19. I am no longer worthy to be called your son; make me as one of your hired men.'"
|Is the son truly repentant at this time?|
It seems his goal is to become a servant, to earn money, and maybe to begin to repay what he lost.
|20. And he got up and came to his father. But while he was still a long way off, his father saw him, and felt compassion for him, and ran and embraced him, and kissed him.|
The Father totally accepts his son.
In that culture, older men did not run. It was a sign of humiliation. (Phil. 2:5-8). The son should run to the father.
|21. And the son said to him, "Father, I have sinned against heaven and in your sight; I am no longer worthy to be called your son.||No bargaining is offered. He admits his guilt only. There is no mention of servanthood or earning anything.|
|22. But the father said to his slaves, Quickly bring out the best robe and put it on him, and put a ring on his hand and sandals on his feet;||Robe: sign of dignity and honor.|
Ring: sign of authority.
Shoes: sign of not being a servant. Servants did not wear shoes.
|23. and bring the fattened calf, kill it, and let us eat and be merry.||A whole calf is a lot to eat. The whole village would be invited. (Note: blood is shed.)|
|24. for this son of mine was dead, and has come to life again; he was lost, and has been found. And they began to be merry.||The lost son is found.|
|25. Now his older son was in the field, and when he came and approached the house, he heard music and dancing.||Another son is lost. The duties of the eldest son included reconciliation between father and son. A host at feasts. The older son is in the field and not in the house where he should be. This is a public disgrace to the father.|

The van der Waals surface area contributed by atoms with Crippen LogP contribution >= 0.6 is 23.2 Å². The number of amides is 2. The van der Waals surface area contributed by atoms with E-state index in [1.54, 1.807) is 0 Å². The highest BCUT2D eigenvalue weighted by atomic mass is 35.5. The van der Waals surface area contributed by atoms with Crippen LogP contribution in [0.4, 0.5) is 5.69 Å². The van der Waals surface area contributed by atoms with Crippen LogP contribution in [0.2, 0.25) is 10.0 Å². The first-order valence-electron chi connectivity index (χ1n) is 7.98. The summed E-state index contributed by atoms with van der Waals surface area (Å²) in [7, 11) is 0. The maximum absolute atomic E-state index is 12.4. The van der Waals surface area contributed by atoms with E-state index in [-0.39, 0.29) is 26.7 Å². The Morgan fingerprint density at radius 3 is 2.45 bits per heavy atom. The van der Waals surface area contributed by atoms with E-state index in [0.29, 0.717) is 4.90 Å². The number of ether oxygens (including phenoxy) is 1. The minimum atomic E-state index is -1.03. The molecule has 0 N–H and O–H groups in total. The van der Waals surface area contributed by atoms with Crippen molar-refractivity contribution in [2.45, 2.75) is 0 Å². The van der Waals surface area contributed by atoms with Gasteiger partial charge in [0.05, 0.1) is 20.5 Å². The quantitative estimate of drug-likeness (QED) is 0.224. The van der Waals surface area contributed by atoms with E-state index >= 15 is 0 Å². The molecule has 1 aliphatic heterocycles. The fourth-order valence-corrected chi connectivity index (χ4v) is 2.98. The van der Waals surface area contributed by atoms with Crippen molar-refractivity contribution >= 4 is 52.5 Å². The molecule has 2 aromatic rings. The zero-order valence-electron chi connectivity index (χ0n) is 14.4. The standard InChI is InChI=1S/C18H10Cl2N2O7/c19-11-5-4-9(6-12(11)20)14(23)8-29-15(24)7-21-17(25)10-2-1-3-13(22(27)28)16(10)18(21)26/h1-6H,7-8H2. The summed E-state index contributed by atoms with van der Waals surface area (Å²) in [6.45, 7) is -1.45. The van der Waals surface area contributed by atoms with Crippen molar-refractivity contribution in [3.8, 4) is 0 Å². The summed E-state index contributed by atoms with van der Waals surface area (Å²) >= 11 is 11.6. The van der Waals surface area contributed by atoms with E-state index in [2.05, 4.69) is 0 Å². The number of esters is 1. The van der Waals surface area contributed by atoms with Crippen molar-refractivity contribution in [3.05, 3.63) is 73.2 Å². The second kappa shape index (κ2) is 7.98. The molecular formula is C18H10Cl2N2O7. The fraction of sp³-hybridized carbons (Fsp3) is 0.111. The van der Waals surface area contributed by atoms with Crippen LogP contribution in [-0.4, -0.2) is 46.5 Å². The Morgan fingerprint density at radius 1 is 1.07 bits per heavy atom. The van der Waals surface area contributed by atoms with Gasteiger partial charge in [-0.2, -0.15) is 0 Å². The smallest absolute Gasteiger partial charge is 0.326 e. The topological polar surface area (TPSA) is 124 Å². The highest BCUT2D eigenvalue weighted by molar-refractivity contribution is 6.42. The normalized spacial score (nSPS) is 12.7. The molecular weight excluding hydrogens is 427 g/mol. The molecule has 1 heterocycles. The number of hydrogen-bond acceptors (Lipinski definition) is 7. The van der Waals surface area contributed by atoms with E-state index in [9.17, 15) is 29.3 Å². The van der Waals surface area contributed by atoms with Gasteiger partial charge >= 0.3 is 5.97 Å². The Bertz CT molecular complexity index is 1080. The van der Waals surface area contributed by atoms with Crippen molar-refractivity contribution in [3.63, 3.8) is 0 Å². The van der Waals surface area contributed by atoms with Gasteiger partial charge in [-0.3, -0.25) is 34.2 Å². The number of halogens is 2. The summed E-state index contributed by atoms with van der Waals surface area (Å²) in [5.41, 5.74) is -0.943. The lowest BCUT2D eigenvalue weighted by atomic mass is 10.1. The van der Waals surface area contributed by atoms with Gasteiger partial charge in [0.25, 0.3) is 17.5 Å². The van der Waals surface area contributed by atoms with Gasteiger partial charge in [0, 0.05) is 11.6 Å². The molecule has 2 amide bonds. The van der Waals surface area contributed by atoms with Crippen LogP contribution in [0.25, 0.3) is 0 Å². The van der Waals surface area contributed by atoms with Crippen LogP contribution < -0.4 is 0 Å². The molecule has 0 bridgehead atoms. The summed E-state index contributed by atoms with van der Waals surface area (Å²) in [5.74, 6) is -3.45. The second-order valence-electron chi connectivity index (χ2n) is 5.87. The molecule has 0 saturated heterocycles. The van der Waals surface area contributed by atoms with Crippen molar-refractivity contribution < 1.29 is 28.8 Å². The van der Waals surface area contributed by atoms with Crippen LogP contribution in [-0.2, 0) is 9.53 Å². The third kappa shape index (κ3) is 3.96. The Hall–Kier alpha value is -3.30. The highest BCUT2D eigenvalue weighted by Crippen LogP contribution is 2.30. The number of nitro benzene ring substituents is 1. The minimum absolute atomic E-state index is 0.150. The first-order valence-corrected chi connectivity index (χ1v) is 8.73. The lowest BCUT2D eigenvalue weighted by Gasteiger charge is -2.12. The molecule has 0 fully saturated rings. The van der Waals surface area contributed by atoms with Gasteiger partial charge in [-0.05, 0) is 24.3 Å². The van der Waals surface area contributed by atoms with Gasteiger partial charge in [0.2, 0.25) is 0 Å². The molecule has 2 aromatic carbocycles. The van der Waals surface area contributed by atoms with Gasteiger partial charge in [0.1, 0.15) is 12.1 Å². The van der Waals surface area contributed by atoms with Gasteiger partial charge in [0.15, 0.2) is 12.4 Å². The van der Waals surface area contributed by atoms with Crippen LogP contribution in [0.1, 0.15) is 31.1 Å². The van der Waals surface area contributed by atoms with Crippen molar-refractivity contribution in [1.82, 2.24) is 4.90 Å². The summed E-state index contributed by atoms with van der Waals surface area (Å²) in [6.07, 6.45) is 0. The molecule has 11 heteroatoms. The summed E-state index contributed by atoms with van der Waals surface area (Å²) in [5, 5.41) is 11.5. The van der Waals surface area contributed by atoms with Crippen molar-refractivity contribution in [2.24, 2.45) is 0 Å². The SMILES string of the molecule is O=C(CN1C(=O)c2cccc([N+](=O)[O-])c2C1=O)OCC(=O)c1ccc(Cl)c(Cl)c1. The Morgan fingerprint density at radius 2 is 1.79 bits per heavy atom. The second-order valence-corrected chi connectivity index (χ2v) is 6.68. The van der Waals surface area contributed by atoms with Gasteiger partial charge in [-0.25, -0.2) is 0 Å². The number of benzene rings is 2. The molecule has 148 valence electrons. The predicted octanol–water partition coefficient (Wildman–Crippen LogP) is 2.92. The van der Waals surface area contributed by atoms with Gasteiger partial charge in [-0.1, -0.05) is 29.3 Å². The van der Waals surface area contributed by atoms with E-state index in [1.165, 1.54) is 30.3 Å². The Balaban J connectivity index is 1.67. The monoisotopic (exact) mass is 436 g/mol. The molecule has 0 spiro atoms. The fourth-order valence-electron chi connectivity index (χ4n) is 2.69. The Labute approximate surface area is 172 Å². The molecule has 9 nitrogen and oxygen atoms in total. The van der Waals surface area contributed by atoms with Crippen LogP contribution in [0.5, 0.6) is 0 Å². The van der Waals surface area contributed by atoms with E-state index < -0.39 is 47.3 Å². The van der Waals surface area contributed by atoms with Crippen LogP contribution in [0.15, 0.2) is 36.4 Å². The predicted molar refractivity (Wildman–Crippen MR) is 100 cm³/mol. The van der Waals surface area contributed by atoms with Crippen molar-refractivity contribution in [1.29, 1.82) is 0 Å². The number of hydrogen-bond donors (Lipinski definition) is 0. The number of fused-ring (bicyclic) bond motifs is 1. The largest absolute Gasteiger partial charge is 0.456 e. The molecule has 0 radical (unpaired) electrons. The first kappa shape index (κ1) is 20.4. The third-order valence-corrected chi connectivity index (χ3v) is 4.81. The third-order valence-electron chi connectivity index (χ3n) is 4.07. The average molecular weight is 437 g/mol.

|26. And he summoned one of the servants and began inquiring what these things might be.|
27. And he said to him, "Your brother has come, and your father has killed the fattened calf, because he has received him back safe and sound.
|28. But he became angry, and was not willing to go in; and his father came out and began entreating him.||The father went out to his son to entreat him. He did not rebuke as was customary. Again, the father goes to the son.|
|29. But he answered and said to his father, "Look! for many years I have been serving you, and I have never neglected a command of yours; and yet you have never given me a kid, that I might be merry with my friends;||When addressing the father, it should be as 'Father,' not simply 'Look!' This is very disrespectful (unhumble).|
The eldest son gives two complaints: one about the father, and . . .
|30. but when this son of yours came, who has devoured your wealth with harlots, you killed the fattened calf for him."||. . . the other about his brother, the sinner. (fornication, devoured your life, "ton bion" in the Greek means "the life." You killed the calf for him and not me).|
|31. And he said to him, "My child, you have always been with me, and all that is mine is yours.||Teknon, child, a Greek word/term of endearment.|
All that is mine is yours. Come join the celebration.
|32. But we had to be merry and rejoice, for this brother of yours was dead and has begun to live, and was lost and has been found.||And you were dead in our trespasses and sins, Eph. 2:1.|
There are mentioned here two types of sinners: (1) the honest, manifest one, the younger son, and (2) the hypocritical sinner, the elder.
There are mentioned two types of repentance: sincere and pharisaical.
The younger son's initial repentance is not sincere, v. 17, because it was motivated from hunger. But in v. 21, he openly admits his sin. The older brother is anchored in self-righteousness. His repentance is not sincere.
God's great love extends to all sinners--the honest as well as the hypocritical. It endures humiliation. It exults joyously when there is true repentance.
God desires sons, not servants.
The lessons in this parable are many, however, the two main ones are:
- The unconditional love of God to everyone.
- The gentleness of Jesus and His not striking back in word or deed.
- May we learn to do as Jesus teaches. See Matthew 5:38-48.